Brock, a retired Harvard professor, spoke about the changing nature of the field on Thursday morning at the U. The lecture, called “Obstacles in Health Care Rationing,” had nearly 40 attendees.
“This was an informed view of a critical issue that many people are poorly informed about,” said Guy Zimmerman, a U faculty member in School of Medicine.
Brock said rationing health care is a must — not an option. For him it comes down to how to allocate resources efficiently and distribute them equitably. He said the issue has three levels: macro, meso and micro.
On the macro-scale, the United States has no procedure for deciding how much money to invest in health care versus other goods and services. On the meso-scale, the problem concerns how much money the U.S. should devote to certain illnesses and needs. The micro issue deals with how much health care should be allocated to particular patients that need specific forms of care.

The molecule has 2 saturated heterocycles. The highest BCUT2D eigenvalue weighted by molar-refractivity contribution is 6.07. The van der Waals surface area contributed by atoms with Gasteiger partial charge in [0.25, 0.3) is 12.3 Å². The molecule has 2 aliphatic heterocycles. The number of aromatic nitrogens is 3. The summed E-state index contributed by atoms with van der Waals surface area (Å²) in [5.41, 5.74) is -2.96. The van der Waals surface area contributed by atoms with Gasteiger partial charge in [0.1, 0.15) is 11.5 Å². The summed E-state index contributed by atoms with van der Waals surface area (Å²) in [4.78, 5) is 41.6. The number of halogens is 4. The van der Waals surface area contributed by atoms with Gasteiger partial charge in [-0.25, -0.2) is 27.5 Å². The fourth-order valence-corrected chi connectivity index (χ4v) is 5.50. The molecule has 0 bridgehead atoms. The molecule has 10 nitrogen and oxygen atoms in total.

Brock said it is difficult to budget for health care needs because they are too unpredictable. This leaves many people searching for answers when it comes to dealing with their health and wellness.
“You can tell the justice of society by how well it treats its least well-off members,” he said.
The Affordable Care Act, which requires citizens to sign up for insurance by today, is one potential solution to the problem. “We simply don’t know at this point how effective the ACA will be with rationing resources … we will have to wait a few years,” Brock said.
Brock said the issue stems from an increase in elderly population and higher health care costs due to advances in technology and drugs.
Charles Smith, a retired professor of medicine at the U, said health care rationing is essential.
“We just have to make sure it is done as fair and just as possible,” Smith said.